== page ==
Admin permissions with cookies

Hi.I’m building a portfolio website using express.js . The idea is that there will be no user accounts, but I want to make the admin able to manage the content(add projects, edit them, delete them). So I made a login page with only a password as input(the admin’s password).After submission the server should create a session cookie which will be present in every page(there will be just a few of them) .

The question is how secure that approach is ? Are there any other ways to handle this problem ? I would really like to know how would you do this.


The main security issue with cookies is CSRF (Cross Site Request Forgery), but it can be prevented.

Start by using express-session and helmet (this is mentioned in the Information Security and QA course), which will allow you to protect your site against some attacks.

Now, since you’ll be the only user of the site (this is what I understood, at least, sorry if it’s not the case), you should not worry too much.

What you’ll need:

  • Passport, for local authentication (unless you have created your own method).
  • express-session, the package used to create the sessions and serializing the data.
  • cors, to enable CORS.
  • helmetjs, to improve the security of your site.

If your portfolio requests user data (a contact form, for instance), anywhere, then you should use HTTPS (you should use it anyway, since you’ll have an admin login). HTTPS encrypts the data sent and received from the server, otherwise your password (and other sensitive information) will be transmitted in plain text. Let’s Encrypt provides free SSL certificates :slight_smile:!

If you have a contact form, then add a Google Recaptcha to prevent spam. And do not publish your email address on the website (unless it’s an image), otherwise spammers will skip the contact form and read your email address instead.

I think that should do it :stuck_out_tongue:. Hope it helps :slight_smile:!

Happy coding!

1 Like

Thank you, Nicolas for your answer. I implemented the functionality I wanted, but I have one question. As noted in express-session’s docs

The default server-side session storage, MemoryStore , is purposely not designed for a production environment. It will leak memory under most conditions, does not scale past a single process, and is meant for debugging and developing.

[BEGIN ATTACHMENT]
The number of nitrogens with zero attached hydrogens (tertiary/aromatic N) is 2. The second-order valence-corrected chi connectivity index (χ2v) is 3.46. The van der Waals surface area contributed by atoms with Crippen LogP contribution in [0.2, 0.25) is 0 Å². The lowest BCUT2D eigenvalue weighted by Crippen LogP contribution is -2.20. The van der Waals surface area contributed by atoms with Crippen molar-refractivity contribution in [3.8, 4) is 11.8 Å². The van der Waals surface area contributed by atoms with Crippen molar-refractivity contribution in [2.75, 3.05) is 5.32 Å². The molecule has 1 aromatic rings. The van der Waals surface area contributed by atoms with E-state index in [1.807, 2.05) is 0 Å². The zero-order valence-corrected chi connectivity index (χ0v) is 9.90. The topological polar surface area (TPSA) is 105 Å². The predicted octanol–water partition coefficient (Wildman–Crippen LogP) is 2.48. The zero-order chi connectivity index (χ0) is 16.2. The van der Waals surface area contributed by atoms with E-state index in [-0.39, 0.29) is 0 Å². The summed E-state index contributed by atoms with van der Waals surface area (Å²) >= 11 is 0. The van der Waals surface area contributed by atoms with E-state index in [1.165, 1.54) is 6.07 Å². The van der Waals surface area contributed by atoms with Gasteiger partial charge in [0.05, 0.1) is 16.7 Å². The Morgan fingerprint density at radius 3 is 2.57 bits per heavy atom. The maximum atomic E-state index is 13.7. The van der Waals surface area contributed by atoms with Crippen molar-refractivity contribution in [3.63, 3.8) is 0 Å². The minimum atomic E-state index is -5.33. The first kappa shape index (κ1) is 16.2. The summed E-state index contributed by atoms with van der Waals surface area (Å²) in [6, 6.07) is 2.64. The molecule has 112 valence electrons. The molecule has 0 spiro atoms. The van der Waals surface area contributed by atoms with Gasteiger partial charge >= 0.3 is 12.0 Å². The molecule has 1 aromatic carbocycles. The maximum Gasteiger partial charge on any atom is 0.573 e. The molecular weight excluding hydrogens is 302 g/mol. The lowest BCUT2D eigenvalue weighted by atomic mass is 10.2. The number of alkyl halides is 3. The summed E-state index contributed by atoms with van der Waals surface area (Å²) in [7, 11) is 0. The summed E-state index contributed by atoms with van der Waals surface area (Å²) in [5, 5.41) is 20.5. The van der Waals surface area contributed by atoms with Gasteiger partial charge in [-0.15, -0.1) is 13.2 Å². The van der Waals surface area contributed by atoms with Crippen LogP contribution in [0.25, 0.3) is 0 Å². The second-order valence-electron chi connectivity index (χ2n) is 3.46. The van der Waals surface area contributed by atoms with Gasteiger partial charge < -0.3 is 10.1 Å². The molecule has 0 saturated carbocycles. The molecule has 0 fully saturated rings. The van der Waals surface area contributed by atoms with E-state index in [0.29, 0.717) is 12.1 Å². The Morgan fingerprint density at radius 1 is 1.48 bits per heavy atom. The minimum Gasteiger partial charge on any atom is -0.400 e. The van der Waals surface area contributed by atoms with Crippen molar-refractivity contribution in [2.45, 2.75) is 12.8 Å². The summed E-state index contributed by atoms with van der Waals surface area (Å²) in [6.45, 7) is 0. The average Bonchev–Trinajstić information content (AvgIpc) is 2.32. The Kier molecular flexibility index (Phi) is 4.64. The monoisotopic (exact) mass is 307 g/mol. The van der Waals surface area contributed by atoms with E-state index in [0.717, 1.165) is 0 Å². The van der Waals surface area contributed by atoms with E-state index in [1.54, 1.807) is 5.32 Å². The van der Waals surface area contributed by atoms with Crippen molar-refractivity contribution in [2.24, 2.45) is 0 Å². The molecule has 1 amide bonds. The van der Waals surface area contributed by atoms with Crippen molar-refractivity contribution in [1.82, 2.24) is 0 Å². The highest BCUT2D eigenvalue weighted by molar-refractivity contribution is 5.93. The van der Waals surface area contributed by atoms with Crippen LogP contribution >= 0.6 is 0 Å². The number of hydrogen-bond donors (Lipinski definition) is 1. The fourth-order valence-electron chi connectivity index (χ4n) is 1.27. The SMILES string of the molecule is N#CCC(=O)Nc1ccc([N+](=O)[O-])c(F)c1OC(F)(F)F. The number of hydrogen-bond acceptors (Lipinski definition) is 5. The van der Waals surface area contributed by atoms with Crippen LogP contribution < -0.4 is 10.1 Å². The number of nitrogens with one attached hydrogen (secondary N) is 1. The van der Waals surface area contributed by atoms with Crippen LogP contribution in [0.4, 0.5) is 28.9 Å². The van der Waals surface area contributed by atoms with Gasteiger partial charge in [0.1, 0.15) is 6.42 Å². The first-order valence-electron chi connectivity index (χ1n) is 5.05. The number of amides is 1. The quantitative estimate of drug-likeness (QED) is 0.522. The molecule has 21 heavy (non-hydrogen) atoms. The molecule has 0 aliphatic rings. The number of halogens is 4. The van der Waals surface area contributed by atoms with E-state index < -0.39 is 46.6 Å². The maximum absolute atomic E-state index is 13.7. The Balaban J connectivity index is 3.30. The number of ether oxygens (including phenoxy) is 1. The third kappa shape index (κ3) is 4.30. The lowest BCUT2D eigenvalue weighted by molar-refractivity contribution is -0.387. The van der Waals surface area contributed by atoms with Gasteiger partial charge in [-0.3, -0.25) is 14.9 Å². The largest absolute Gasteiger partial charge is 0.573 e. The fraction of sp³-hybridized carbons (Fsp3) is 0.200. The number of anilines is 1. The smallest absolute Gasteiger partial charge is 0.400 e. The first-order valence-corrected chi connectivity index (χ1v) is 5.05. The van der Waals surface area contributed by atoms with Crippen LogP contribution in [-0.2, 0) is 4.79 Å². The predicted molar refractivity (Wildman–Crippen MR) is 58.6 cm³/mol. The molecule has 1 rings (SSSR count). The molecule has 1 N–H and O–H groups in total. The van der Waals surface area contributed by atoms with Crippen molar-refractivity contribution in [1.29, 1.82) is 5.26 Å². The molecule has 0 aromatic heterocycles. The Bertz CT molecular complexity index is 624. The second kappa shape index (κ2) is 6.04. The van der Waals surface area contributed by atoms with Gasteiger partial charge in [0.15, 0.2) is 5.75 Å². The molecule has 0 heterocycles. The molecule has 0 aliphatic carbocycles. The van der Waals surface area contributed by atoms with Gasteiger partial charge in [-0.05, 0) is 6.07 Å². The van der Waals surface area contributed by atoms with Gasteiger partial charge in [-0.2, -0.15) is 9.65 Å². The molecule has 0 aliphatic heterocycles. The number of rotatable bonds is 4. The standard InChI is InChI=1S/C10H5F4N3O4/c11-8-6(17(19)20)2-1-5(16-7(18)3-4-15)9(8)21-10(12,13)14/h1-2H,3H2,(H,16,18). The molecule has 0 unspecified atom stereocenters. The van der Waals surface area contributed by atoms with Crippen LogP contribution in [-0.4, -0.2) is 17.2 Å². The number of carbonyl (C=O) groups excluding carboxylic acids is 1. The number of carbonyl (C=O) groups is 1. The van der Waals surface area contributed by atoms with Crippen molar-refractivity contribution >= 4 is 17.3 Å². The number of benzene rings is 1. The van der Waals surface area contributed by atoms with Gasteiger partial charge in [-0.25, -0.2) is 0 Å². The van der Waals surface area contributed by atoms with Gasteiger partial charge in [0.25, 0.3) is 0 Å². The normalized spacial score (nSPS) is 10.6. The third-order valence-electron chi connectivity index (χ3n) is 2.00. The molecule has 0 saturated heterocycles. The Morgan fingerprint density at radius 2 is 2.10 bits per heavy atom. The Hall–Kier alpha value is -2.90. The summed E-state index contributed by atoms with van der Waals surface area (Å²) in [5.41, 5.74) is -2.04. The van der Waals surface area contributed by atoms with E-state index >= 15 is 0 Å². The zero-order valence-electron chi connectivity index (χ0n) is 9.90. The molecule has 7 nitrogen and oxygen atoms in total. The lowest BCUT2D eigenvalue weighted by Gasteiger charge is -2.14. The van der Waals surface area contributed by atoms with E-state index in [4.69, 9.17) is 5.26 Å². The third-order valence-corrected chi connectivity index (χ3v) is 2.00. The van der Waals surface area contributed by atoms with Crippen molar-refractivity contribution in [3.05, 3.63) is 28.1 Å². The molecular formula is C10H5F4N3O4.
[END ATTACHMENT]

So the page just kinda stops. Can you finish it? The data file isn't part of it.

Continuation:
It then points to a list of compatible session stores.So my question is if it’s a good idea to use one of those(i’ll definitely go for connect-mongo if I have to) considering that I’m using express-session for a single session cookie which when activated(by submitting a password in a form) notes that the user is an administrator and is destroyed after closing the browser(thus, no expire date) ? No other uses of cookies planned or implemented.Just this one.I’m not sure if not using session stores is secure, because indeed it’s noted that it’ll leak memory under most conditions, but the cookie will be stored server-side.But adding a store will increase the complexity of the project.That’s my dilemma.

PS: I did not use passport though, and cors, as I don’t need them.But will definitely look into helmetJS.

Anyway, thank you again for your help.

Yes, you should. Using sessions is easier than, let’s say, implementing JWT.

It will add complexity, but not too much (depending on the store of choice). For instance, there is session-file-storage, which (as the name implies) stores the sessions on the file system, which may be easier to implement than one that relies on mongo (or connect-mongo).

That said, you could implement a Basic Authentication scheme, where you would define the user/password in a static manner. See express-basic-auth for more information. It’s insecure (plain text user/password defined on the server), but you can add some security by using process.env to define the user/password.

You could also keep a backup of your database (you should have two, with the current and previous changes, for instance) and project files (these, I suppose, you already have–github, gitlab, bitbucket, etc.). That way, if an attacker manages to get access to your database, you can start from scratch with your latest backup.

These are the options I can think of, but are not the only ones… so, keep looking and let us know if you use something else :slight_smile: (so we can learn too),

Happy coding!